Reviewed for The Reviews Hub:
Homosexuals were among many of the groups targeted for extermination by the Nazis during World War II, that much is known. Lesser known is the involvement of Danish doctor Carl Værnet who, under the watch of Heinrich Himmler, conducted a series of hormone experiments on gay prisoners in an attempt to find a “cure” for what he considered a disease of sexuality. It is this terrible period of history upon which Claudio Macor’s new play, Savage, attempts to shine a light. A shame, then, that instead it is more concerned with some bizarrely constructed fictional relationships that obscure, rather than illuminate, Værnet’s actions.
The sociopolitical situation in Copenhagen in the early years of World War II – a time when the Nazis occupied the country, but society, including the country’s nightclubs and its royalty, attempted to maintain as normal a life as possible – provides a period of history that has rarely been seen. In Macor’s play, though, there is little to differentiate between it and the pre-war Berlin of Isherwood and Kander and Ebb. There is even a nightclub, where the emcee, a drag queen known as “Dee Dee Sahara” (the first, but certainly not the last, anachronism that uses 21st Century language, preventing the audience from really buying into the premise) disrobes while singing an off-key version of Lili Marlene.
Picked up by the police after leaving this club, Alexander Huetson’s Nikolai becomes one of Værnet’s first test subjects. Gary Fannin’s Værnet is a monotonic, cold figure, far more impressed with his prowess than his results would suggest is deserved. After a fraught scene where Huetson is pinned down while injected with a series of hormones, Macor does at least establish that Værnet’s techniques were a failure, even by his own limited measure of success. Of the snippets of factually correct dialogue that pepper the melodrama, it is revealed that of the 17 men on which he experimented when he was transferred to the Buchenwald concentration camp, two died from infection and none of the others were cured at all.
Nikolai’s relationship with American diplomat Zack Travis (Nic Kyle) is the romantic heart of the play, with a spark between Huetson and Kyle in their early scenes together that transcend their occasionally trite dialogue. There is enough there to convince that Nikolai’s disappearance may spur his lover to attempt to find him but, in the second act particularly, his hunt for and reunion with Nikolai stutters unimpressively. The pair’s reunion, amid Nikolai’s obvious mental distress, never feels like a genuine expression of a man broken by the abuse meted on him.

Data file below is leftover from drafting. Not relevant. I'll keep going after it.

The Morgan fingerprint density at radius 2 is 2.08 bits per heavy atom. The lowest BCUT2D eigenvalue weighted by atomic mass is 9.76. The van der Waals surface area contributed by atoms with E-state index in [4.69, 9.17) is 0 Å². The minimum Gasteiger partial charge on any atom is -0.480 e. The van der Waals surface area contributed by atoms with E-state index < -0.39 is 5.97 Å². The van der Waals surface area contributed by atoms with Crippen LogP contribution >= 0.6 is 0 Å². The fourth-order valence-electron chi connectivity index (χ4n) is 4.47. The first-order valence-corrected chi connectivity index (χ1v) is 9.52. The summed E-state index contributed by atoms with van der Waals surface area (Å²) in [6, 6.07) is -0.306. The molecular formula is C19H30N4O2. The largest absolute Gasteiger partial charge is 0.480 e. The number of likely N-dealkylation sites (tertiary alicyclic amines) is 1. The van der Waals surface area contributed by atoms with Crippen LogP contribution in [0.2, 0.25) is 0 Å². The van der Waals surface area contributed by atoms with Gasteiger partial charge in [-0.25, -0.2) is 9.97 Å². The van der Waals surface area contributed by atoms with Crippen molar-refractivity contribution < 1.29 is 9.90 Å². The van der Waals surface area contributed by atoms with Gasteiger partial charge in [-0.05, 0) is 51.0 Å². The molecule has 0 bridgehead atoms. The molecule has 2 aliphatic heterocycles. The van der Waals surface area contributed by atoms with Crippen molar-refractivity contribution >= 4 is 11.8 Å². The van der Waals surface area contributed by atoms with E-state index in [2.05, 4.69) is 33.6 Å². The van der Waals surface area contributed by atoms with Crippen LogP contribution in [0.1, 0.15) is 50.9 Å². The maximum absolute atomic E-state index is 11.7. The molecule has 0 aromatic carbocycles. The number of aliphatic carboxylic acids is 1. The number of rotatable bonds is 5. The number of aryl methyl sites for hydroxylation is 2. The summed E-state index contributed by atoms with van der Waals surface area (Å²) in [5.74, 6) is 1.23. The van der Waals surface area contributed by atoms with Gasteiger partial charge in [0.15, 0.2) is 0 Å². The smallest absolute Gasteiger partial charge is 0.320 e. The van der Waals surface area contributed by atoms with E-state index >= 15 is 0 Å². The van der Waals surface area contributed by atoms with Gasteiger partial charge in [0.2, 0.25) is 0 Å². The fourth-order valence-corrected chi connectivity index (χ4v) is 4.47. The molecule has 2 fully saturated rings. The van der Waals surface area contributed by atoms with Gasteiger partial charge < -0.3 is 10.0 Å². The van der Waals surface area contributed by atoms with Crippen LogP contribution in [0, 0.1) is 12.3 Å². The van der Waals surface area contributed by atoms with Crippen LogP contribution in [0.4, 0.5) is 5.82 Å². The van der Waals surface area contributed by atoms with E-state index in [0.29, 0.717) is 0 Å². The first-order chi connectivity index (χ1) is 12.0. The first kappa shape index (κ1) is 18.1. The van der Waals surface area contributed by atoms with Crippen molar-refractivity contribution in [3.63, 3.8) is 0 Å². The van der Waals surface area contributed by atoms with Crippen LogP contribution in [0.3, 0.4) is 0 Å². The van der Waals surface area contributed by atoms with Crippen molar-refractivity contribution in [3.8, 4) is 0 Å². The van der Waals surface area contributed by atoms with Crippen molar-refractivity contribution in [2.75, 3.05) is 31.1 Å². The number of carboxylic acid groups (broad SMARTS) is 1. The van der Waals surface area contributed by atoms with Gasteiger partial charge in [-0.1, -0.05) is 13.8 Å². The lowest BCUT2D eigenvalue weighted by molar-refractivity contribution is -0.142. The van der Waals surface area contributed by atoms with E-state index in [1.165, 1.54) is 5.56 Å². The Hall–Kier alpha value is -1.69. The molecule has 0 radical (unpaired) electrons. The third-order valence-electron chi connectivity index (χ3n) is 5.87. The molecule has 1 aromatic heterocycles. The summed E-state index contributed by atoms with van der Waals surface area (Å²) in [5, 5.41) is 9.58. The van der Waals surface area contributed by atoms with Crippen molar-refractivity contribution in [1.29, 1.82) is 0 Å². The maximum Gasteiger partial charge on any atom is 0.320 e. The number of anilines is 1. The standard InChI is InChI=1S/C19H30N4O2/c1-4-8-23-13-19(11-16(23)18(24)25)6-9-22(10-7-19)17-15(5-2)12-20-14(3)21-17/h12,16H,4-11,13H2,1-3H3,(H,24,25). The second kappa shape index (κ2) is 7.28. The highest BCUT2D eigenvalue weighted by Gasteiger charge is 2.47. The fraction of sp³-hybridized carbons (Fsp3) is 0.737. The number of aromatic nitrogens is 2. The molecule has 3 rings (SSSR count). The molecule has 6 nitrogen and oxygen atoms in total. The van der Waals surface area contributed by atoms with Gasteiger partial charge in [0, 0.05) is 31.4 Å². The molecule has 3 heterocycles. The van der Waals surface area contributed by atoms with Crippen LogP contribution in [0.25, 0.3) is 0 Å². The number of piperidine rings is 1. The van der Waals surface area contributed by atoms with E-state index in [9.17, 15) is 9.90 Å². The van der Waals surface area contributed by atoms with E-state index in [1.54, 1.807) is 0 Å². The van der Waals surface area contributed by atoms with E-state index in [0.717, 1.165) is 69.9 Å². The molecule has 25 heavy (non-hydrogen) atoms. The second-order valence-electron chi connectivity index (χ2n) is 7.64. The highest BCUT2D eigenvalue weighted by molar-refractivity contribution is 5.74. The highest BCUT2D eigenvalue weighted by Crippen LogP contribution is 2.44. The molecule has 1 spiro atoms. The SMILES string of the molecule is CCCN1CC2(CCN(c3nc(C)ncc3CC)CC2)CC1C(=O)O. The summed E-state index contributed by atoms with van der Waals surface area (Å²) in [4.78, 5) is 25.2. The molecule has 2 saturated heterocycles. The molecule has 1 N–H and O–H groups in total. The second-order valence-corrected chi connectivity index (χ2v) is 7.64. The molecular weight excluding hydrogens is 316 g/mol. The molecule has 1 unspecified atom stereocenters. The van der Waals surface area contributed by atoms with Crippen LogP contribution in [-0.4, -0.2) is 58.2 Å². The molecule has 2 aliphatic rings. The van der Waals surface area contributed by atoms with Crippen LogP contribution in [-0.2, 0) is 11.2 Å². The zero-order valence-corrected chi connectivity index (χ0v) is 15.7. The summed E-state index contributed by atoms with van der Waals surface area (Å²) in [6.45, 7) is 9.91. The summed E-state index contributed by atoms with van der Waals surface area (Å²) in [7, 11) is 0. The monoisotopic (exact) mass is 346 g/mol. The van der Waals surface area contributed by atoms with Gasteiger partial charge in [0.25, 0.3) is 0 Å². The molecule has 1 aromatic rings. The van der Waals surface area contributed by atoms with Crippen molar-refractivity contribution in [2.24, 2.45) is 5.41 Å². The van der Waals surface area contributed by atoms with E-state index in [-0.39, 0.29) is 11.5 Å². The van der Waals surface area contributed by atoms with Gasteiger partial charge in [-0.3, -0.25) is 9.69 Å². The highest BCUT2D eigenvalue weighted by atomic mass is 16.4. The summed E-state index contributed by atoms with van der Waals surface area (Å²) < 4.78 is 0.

But Nikolai and Zack’s relationship is a vast improvement over that of Bradley Clarkson’s Nazi general and Georg (Lee Knight), the bar owner-cum-drag queen whom he keeps as some form of sex slave. This nebulous relationship offers little in the way of illumination of the central story, other than to suggest that the innocent gay men subjected to Værnet’s ministrations were hardly the most deviant of people compared to the doctor’s paymasters.
The space at Above the Arts is a challenge at the best of times. In even these mildly warm early summer evenings, the heat is oppressive, placing extra demands on an audience that already deserves to see a play delivered with a pace that is missing here. In addition, little attention is paid to its lack of raked seating, meaning that any scenes played out with actors sitting on the floor become audio dramas for all but the front row.
There is little doubt that historical abuses against gay people deserve a shining light placed upon them so that we never forget. But, in a modern world where gay “cures” are still peddled and lives around the world are destroyed as LGBT people continue to be treated as diseased people to be somehow purified, such history lessons need to be packaged in ways that are rather better than this overlong, melodramatic production.
Continues until July 23. Photo: Roy Tan
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